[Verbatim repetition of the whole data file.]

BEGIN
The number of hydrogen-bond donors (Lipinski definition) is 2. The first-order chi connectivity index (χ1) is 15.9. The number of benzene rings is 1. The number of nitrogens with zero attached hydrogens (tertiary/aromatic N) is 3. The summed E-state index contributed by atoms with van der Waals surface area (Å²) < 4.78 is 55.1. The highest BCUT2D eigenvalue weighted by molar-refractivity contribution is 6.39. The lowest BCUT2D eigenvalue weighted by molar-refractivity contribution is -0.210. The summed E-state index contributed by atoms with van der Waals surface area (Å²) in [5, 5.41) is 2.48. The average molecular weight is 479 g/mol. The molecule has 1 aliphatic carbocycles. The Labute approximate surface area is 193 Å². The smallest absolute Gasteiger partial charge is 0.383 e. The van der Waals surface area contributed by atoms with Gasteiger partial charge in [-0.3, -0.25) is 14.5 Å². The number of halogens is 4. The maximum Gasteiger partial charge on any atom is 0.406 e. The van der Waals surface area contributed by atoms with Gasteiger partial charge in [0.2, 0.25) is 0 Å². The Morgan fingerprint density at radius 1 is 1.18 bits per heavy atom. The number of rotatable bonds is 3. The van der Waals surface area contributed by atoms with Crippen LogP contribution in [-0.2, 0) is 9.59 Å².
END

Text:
The number of hydrogen-bond donors (Lipinski definition) is 2. The first-order chi connectivity index (χ1) is 15.9. The number of benzene rings is 1. The number of nitrogens with zero attached hydrogens (tertiary/aromatic N) is 3. The summed E-state index contributed by atoms with van der Waals surface area (Å²) < 4.78 is 55.1. The highest BCUT2D eigenvalue weighted by molar-refractivity contribution is 6.39. The lowest BCUT2D eigenvalue weighted by molar-refractivity contribution is -0.210. The summed E-state index contributed by atoms with van der Waals surface area (Å²) in [5, 5.41) is 2.48. The average molecular weight is 479 g/mol. The molecule has 1 aliphatic carbocycles. The Labute approximate surface area is 193 Å². The smallest absolute Gasteiger partial charge is 0.383 e. The van der Waals surface area contributed by atoms with Gasteiger partial charge in [-0.3, -0.25) is 14.5 Å². The number of halogens is 4. The maximum Gasteiger partial charge on any atom is 0.406 e. The van der Waals surface area contributed by atoms with Gasteiger partial charge in [0.2, 0.25) is 0 Å². The Morgan fingerprint density at radius 1 is 1.18 bits per heavy atom. The number of rotatable bonds is 3. The van der Waals surface area contributed by atoms with Crippen LogP contribution in [-0.2, 0) is 9.59 Å².